A pregnant woman is counseled from her first prenatal checkup to eat a healthy balanced diet. A new study has found that this advice may be more important than ever — not just  to make sure that her baby gets all of the vitamins, minerals, and other nutrients that she needs to grow, but also to minimize her baby's future risk of becoming obese.

The study, conducted by researchers from the United Kingdom, New Zealand and Singapore, compared umbilical cord samples from healthy mothers and babies with the mothers' diets and their children's body fat levels at age 9. They found that a women's diet during early pregnancy can influence the baby's specific DNA regions that tell genes how to perform throughout her life.

So mom's diet not only affects how her baby is growing and developing, it can also change the baby's DNA in such a way that the baby is predisposed to obesity.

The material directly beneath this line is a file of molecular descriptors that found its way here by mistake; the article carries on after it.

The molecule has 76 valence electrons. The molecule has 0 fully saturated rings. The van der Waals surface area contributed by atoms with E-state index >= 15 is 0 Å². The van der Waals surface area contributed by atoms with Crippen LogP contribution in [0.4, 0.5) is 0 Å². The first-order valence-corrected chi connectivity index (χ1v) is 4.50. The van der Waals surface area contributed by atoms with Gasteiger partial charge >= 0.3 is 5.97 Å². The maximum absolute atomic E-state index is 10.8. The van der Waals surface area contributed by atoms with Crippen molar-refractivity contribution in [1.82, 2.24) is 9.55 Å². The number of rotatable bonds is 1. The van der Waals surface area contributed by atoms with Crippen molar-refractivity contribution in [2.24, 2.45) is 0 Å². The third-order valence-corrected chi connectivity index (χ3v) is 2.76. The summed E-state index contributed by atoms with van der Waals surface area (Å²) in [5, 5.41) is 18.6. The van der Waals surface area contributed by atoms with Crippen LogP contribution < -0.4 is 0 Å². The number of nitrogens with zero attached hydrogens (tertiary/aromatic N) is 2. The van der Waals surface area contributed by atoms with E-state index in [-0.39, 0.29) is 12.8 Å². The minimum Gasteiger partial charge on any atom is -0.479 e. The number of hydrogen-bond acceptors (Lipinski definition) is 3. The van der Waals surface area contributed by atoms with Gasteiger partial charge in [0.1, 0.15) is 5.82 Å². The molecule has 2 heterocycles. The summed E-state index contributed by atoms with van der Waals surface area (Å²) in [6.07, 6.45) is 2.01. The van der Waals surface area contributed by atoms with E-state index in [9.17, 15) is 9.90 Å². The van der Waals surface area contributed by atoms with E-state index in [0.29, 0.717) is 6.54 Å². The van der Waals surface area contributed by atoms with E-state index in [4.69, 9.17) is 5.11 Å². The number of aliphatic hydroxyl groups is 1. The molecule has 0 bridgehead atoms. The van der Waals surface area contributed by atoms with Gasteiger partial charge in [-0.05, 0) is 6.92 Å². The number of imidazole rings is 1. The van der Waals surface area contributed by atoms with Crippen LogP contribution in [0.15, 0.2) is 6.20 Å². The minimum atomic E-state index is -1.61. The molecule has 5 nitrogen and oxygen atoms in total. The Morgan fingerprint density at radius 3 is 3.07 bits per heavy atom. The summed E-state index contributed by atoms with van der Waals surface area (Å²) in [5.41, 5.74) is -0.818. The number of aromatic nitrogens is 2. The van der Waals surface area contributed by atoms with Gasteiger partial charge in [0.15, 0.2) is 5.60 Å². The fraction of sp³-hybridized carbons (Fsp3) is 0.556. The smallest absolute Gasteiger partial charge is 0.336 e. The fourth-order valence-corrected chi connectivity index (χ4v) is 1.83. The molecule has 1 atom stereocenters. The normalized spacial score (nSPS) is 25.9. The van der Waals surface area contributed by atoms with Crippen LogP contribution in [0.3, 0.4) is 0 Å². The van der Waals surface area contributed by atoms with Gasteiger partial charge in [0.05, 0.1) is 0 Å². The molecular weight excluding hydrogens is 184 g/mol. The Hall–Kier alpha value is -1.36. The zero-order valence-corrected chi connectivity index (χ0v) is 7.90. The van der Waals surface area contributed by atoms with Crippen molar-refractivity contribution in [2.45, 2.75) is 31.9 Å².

Not surprisingly, moms who ate diets lower in vegetables, fruits, and grains were more likely to have babies with subtle changes in their DNA markers that dictate how genes are read and expressed. These children were more likely to be heavier and have higher body fat at age 9 than their peers. 


Not to put any more pressure on soon-to-be-moms than necessary, but it sounds like that prenatal advice may be right on target. A pregnant mom needs to eat a healthy nutritious diet for her own health and the health of her growing baby.

Pregnant mom's diet affects baby's DNA
New study links prenatal diet to a baby's future risk of becoming obese.